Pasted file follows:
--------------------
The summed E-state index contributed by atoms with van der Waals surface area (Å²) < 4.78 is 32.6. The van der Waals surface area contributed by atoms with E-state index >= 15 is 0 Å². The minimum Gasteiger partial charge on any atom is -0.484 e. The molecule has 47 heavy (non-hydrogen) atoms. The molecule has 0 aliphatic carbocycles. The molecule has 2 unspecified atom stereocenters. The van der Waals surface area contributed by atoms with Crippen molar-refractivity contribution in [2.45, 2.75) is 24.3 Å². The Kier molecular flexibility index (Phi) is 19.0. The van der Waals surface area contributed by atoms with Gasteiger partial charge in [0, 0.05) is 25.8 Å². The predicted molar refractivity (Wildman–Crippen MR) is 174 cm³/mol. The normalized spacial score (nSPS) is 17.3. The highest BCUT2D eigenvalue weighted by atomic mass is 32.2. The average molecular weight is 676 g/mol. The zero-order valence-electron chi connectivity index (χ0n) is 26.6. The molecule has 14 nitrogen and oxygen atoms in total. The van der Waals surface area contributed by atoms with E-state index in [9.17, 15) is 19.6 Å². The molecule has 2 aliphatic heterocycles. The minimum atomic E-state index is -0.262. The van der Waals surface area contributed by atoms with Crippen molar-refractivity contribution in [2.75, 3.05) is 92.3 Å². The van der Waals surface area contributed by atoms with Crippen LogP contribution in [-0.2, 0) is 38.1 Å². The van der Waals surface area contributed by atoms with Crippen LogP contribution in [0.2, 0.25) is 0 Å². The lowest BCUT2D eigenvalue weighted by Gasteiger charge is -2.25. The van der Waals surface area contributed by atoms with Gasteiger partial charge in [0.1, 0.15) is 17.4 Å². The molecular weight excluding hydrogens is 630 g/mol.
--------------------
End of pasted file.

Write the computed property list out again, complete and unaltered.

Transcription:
The summed E-state index contributed by atoms with van der Waals surface area (Å²) < 4.78 is 32.6. The van der Waals surface area contributed by atoms with E-state index >= 15 is 0 Å². The minimum Gasteiger partial charge on any atom is -0.484 e. The molecule has 47 heavy (non-hydrogen) atoms. The molecule has 0 aliphatic carbocycles. The molecule has 2 unspecified atom stereocenters. The van der Waals surface area contributed by atoms with Crippen molar-refractivity contribution in [2.45, 2.75) is 24.3 Å². The Kier molecular flexibility index (Phi) is 19.0. The van der Waals surface area contributed by atoms with Gasteiger partial charge in [0, 0.05) is 25.8 Å². The predicted molar refractivity (Wildman–Crippen MR) is 174 cm³/mol. The normalized spacial score (nSPS) is 17.3. The highest BCUT2D eigenvalue weighted by atomic mass is 32.2. The average molecular weight is 676 g/mol. The zero-order valence-electron chi connectivity index (χ0n) is 26.6. The molecule has 14 nitrogen and oxygen atoms in total. The van der Waals surface area contributed by atoms with E-state index in [9.17, 15) is 19.6 Å². The molecule has 2 aliphatic heterocycles. The minimum atomic E-state index is -0.262. The van der Waals surface area contributed by atoms with Crippen molar-refractivity contribution in [2.75, 3.05) is 92.3 Å². The van der Waals surface area contributed by atoms with Crippen LogP contribution in [-0.2, 0) is 38.1 Å². The van der Waals surface area contributed by atoms with Crippen LogP contribution in [0.2, 0.25) is 0 Å². The lowest BCUT2D eigenvalue weighted by Gasteiger charge is -2.25. The van der Waals surface area contributed by atoms with Gasteiger partial charge in [0.1, 0.15) is 17.4 Å². The molecular weight excluding hydrogens is 630 g/mol.